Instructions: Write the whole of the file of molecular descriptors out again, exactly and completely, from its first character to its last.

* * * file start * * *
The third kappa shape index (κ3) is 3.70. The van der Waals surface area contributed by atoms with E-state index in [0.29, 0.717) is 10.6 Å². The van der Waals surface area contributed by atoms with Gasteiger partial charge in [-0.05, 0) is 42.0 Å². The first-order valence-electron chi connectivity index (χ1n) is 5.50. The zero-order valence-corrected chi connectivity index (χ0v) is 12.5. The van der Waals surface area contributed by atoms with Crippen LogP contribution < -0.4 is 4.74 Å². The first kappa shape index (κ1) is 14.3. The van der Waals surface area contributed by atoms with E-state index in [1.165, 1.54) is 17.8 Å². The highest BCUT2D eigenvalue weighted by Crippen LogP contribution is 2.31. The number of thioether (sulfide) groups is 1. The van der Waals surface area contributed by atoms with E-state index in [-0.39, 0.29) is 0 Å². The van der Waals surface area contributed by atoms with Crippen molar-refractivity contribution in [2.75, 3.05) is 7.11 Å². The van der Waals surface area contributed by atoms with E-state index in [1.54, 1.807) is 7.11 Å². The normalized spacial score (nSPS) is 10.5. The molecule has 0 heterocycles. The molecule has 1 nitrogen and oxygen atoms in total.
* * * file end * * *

The third kappa shape index (κ3) is 3.70. The van der Waals surface area contributed by atoms with E-state index in [0.29, 0.717) is 10.6 Å². The van der Waals surface area contributed by atoms with Gasteiger partial charge in [-0.05, 0) is 42.0 Å². The first-order valence-electron chi connectivity index (χ1n) is 5.50. The zero-order valence-corrected chi connectivity index (χ0v) is 12.5. The van der Waals surface area contributed by atoms with Crippen LogP contribution < -0.4 is 4.74 Å². The first kappa shape index (κ1) is 14.3. The van der Waals surface area contributed by atoms with E-state index in [1.165, 1.54) is 17.8 Å². The highest BCUT2D eigenvalue weighted by Crippen LogP contribution is 2.31. The number of thioether (sulfide) groups is 1. The van der Waals surface area contributed by atoms with E-state index in [-0.39, 0.29) is 0 Å². The van der Waals surface area contributed by atoms with Crippen molar-refractivity contribution in [2.75, 3.05) is 7.11 Å². The van der Waals surface area contributed by atoms with E-state index in [1.54, 1.807) is 7.11 Å². The normalized spacial score (nSPS) is 10.5. The molecule has 0 heterocycles. The molecule has 1 nitrogen and oxygen atoms in total.